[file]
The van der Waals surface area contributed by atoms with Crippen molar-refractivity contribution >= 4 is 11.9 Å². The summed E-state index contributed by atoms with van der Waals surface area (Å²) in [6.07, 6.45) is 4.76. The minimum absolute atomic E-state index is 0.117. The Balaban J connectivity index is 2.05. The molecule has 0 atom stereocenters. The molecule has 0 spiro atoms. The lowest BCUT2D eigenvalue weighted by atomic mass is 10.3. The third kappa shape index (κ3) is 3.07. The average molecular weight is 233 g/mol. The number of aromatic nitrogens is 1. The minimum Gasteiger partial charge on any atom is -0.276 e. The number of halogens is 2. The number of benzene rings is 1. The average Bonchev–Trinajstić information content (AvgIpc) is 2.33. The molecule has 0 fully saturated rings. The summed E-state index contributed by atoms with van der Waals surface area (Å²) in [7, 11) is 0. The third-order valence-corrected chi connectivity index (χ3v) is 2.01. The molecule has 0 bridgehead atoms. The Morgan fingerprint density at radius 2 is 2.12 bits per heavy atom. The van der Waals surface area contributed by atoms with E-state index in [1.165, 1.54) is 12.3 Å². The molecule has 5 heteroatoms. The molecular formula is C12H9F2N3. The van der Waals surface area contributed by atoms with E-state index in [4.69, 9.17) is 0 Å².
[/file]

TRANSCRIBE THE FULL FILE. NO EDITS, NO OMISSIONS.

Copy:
The van der Waals surface area contributed by atoms with Crippen molar-refractivity contribution >= 4 is 11.9 Å². The summed E-state index contributed by atoms with van der Waals surface area (Å²) in [6.07, 6.45) is 4.76. The minimum absolute atomic E-state index is 0.117. The Balaban J connectivity index is 2.05. The molecule has 0 atom stereocenters. The molecule has 0 spiro atoms. The lowest BCUT2D eigenvalue weighted by atomic mass is 10.3. The third kappa shape index (κ3) is 3.07. The average molecular weight is 233 g/mol. The number of aromatic nitrogens is 1. The minimum Gasteiger partial charge on any atom is -0.276 e. The number of halogens is 2. The number of benzene rings is 1. The average Bonchev–Trinajstić information content (AvgIpc) is 2.33. The molecule has 0 fully saturated rings. The summed E-state index contributed by atoms with van der Waals surface area (Å²) in [7, 11) is 0. The third-order valence-corrected chi connectivity index (χ3v) is 2.01. The molecule has 0 bridgehead atoms. The Morgan fingerprint density at radius 2 is 2.12 bits per heavy atom. The van der Waals surface area contributed by atoms with E-state index in [1.165, 1.54) is 12.3 Å². The molecule has 5 heteroatoms. The molecular formula is C12H9F2N3. The van der Waals surface area contributed by atoms with E-state index in [4.69, 9.17) is 0 Å².